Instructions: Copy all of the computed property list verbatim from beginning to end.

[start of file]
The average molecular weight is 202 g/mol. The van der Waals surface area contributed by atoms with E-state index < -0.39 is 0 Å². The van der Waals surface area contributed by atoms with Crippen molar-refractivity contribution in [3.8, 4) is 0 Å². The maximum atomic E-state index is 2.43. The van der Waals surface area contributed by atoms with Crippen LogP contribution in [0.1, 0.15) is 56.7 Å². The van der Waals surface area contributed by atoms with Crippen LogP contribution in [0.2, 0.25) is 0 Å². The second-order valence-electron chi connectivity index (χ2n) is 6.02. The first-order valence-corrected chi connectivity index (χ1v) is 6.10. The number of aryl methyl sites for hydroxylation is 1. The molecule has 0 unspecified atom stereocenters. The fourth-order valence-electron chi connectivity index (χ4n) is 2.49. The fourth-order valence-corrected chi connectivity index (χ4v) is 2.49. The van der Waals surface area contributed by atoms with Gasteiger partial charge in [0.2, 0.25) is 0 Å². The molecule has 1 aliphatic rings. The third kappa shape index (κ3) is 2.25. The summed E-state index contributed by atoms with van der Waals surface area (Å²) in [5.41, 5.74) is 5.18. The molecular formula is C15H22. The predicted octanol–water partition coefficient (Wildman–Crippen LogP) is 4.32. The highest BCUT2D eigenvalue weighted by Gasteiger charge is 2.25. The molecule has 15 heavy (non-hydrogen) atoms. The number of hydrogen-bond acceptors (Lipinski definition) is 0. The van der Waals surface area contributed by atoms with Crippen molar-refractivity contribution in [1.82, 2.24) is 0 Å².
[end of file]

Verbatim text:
The average molecular weight is 202 g/mol. The van der Waals surface area contributed by atoms with E-state index < -0.39 is 0 Å². The van der Waals surface area contributed by atoms with Crippen molar-refractivity contribution in [3.8, 4) is 0 Å². The maximum atomic E-state index is 2.43. The van der Waals surface area contributed by atoms with Crippen LogP contribution in [0.1, 0.15) is 56.7 Å². The van der Waals surface area contributed by atoms with Crippen LogP contribution in [0.2, 0.25) is 0 Å². The second-order valence-electron chi connectivity index (χ2n) is 6.02. The first-order valence-corrected chi connectivity index (χ1v) is 6.10. The number of aryl methyl sites for hydroxylation is 1. The molecule has 0 unspecified atom stereocenters. The fourth-order valence-electron chi connectivity index (χ4n) is 2.49. The fourth-order valence-corrected chi connectivity index (χ4v) is 2.49. The van der Waals surface area contributed by atoms with Gasteiger partial charge in [0.2, 0.25) is 0 Å². The molecule has 1 aliphatic rings. The third kappa shape index (κ3) is 2.25. The summed E-state index contributed by atoms with van der Waals surface area (Å²) in [5.41, 5.74) is 5.18. The molecular formula is C15H22. The predicted octanol–water partition coefficient (Wildman–Crippen LogP) is 4.32. The highest BCUT2D eigenvalue weighted by Gasteiger charge is 2.25. The molecule has 15 heavy (non-hydrogen) atoms. The number of hydrogen-bond acceptors (Lipinski definition) is 0. The van der Waals surface area contributed by atoms with Crippen molar-refractivity contribution in [1.82, 2.24) is 0 Å².